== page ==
Psychosocial impairment secondary to psychiatric symptomatology in 17 areas of functioning related to life at home, at school and elsewhere was also rated according to a series of definitions and rules specified in the CAPA glossary and the interview schedule. In general, some decrement in actual function had to be described for a positive rating to be given (see 27, for a full description of the concept of impairment implemented in the CAPA). Briefly, having completed the symptom part of the interview, the interviewer reviews with the subject the areas of positive symptomatology, which are divided into 19 symptom groups (e.g., ADHD symptoms or depressive symptoms). For each of these areas the subject is questioned about whether those symptoms have resulted in any of the 17 impairment categories (each impairment category is reviewed separately). NOS status or symptomatic impairment was met when individuals displayed psychosocial impairment resulting from psychiatric symptoms but did not meet diagnostic criteria. A single symptom might be the basis for an impairment coding related to that symptom's group, but this was uncommon. The average number of DSM-IV symptoms for those displaying symptomatic impairment but not meeting criteria for a formal diagnosis was 4.56 (SD=3.88).
The test-retest intraclass correlation coefficient for level of psychosocial impairment by child self-report was 0.77 (Angold and Costello, 1995). In a previous publication14, children with symptomatic impairment were elevated on the following markers of “caseness” when compared to children with no diagnosis: 1) rates of specialist mental health service use; 2) school-based mental health-related service use; 3) parental perceived burden; 4) perception by parent of child that the child had a problem; 5) parent or child perception of need for help, and 6) higher risk for a psychiatric diagnosis or further impairment one year later.
Interviewers were residents of the study area. All had at least bachelor's level degrees. They received one month of training and constant quality control. Interviewers were trained by Department of Social Services staff in the State's requirements for reporting abuse or neglect, and all suspected cases were referred to the appropriate agency. Families were visited by two interviewers, either at home or in a location convenient for them. Before the interviews began, parents and adult participants signed informed consent forms; informed assent forms were signed by minor children. Approval for this protocol was obtained from the Duke University Medical Center Institutional Review Board.
Table 1 shows the assessment schedule for each of the three cohorts up to age 21. Of a total of 11168 total possible observations, 8806 were completed (81.9%, range 74% to 94% at any particular wave). In the GSMS, all participants contributed at least one first observation with over 75% of participants contributing at least 5 assessments and more than half of participants contributing at least 7 observations (median = 7; mean = 6.3, SD=2.1; range for completed assessments: 1 to 9). If missing observations were more or less likely to have a psychiatric disorder, prevalence estimates would be biased. To test for such effects, each individual's total number of missed assessments adjusted for the total number of expected assessments was regressed on the individual's psychiatric status at their first assessment. Initial psychiatric status was unrelated to later missingness (OR=1.1, 95%CI 0.98, 1.2, p=.12).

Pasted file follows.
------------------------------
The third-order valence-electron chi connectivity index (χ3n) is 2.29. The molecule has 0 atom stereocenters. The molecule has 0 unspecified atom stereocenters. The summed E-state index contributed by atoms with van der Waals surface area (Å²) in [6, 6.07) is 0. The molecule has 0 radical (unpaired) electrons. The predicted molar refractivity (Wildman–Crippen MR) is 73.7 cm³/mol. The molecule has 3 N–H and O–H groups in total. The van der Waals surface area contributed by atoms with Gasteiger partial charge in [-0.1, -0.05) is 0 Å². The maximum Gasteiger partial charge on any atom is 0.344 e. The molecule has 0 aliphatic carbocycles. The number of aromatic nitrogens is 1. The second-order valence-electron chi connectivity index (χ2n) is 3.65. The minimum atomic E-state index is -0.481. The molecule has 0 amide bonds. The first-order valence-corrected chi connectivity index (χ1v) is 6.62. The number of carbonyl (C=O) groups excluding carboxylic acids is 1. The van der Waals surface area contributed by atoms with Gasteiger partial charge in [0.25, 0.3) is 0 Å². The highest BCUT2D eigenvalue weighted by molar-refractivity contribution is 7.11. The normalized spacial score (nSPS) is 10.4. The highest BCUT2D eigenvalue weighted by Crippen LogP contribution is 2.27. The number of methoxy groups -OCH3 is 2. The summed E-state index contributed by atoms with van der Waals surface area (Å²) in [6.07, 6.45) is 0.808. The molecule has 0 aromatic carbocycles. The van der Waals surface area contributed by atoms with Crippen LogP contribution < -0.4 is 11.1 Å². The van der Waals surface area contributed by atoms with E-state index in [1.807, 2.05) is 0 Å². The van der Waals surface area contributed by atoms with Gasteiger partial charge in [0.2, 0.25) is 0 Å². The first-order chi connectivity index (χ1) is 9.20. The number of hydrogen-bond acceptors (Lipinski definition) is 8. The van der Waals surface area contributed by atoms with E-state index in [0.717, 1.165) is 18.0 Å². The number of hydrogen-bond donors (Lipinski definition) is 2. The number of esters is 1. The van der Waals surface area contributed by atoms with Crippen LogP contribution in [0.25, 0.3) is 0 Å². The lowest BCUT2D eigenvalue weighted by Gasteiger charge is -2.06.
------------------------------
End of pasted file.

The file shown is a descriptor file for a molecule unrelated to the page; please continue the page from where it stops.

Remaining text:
Even missing-at-random observations, however, bias cumulative prevalence estimates. Having had more observations was associated with higher cumulative prevalence estimates in the GSMS (OR=1.2, 95%CI 1.1, 1.3, p =.003). Therefore, any missing observation, even if missing-at-random, might lead to an underestimate of cumulative prevalence. To counter this problem, data were imputed using a logistic regression approach (the LOGISTIC option on the MONOTONE statement in SAS PROC MI)28, 29. Diagnostic status including NOS status was predicted by age and the sampling weight which incorporates information about race, sex, cohort, and pre-study screen status on the CBCL externalizing scale20. The resulting logistic regression equation generates a probability for each case with missing data. A Bernoulli draw is made for that probability, producing imputed values of 0 or 1. Twenty-five complete datasets were produced using this method to model the uncertainty of imputed values. Another unbiased approach to imputation of categorical data, discriminant function imputation, was also tested and led to similar results. Results for the discriminant function imputed data sets are available from the first author.
Survival functions were generated from weighted Cox proportional hazard models using SAS PROC PHREG. To estimate prevalence, weighted logistic regression models were computed using the generalized estimating equations option in PROC GENMOD. Sampling weights were inversely proportional to selection probability. Robust variance (sandwich type) estimates were used to adjust the standard errors of the parameter estimates for the stratified design effects. Therefore, the resulting prevalence estimates are representative of the population from which the sample was drawn. Because multiple datasets had been imputed, SAS PROC MIANALYZE was used to read parameter estimates and associated covariance matrices for each imputed dataset and to derive valid statistical inferences and estimates30.